|Author||: Donald Rumsfeld|
|Editor||: Free Press|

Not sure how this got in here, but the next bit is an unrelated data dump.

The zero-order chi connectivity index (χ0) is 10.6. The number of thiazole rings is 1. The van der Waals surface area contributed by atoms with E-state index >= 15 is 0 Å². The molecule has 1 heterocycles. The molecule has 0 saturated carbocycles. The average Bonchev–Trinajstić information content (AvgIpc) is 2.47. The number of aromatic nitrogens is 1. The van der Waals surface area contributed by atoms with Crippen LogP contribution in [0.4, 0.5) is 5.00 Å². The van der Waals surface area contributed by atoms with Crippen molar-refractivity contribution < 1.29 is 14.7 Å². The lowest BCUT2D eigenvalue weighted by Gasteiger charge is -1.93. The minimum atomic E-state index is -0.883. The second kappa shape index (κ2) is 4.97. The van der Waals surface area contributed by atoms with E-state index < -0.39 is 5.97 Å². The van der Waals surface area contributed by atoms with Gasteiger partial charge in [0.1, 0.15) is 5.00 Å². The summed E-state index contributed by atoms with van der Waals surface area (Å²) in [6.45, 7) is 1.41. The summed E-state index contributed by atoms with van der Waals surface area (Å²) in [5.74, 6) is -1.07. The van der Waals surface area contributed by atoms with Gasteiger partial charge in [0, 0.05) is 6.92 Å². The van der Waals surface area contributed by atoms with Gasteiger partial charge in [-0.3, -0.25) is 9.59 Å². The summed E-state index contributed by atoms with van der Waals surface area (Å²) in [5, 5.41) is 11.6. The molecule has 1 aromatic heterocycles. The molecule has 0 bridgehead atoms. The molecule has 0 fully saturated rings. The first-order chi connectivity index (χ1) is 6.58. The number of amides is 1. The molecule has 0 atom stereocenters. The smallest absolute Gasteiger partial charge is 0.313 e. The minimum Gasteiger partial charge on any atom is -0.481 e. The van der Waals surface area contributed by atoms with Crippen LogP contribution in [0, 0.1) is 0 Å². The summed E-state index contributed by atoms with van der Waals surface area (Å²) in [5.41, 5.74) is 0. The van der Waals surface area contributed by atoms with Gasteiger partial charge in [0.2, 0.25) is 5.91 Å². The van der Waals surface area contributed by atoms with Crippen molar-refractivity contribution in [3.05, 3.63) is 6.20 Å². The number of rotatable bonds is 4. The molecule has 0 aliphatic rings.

“A personal look behind the scenes” (Publishers Weekly) of the presidency of Gerald Ford as seen through the eyes of Donald Rumsfeld—New York Times bestselling author and Ford’s former Secretary of Defense, Chief of Staff, and longtime personal confidant. In the wake of Richard Nixon’s Watergate scandal, it seemed the United States was coming apart. America had experienced a decade of horrifying assassinations; the unprecedented resignation of first a vice president and then a president of the United States; intense cultural and social change; and a new mood of cynicism sweeping the country—a mood that, in some ways, lingers today. Into that divided atmosphere stepped an unexpected, unelected, and largely unknown American—Gerald R. Ford. In contrast to every other individual who had ever occupied the Oval Office, he had never appeared on any ballot either for the presidency or the vice presidency. Ford simply and humbly performed his duty to the best of his considerable ability. By the end of his 895 days as president, he would in fact have restored balance to our country, steadied the ship of state, and led his fellow Americans out of the national trauma of Watergate. And yet, Gerald Ford remains one of the least studied and least understood individuals to have held the office of the President of the United States. In turn, his legacy also remains severely underappreciated. In When the Center Held, Ford’s Secretary of Defense Donald Rumsfeld candidly shares his personal observations of the man himself, providing a sweeping examination of his crucial years in office. It is a rare and fascinating look behind the closed doors of the Oval Office, including never-before-seen photos, memos, and anecdotes, from a unique insider’s perspective—“engrossing and informative” (Kirkus Reviews) reading for any fan of presidential history.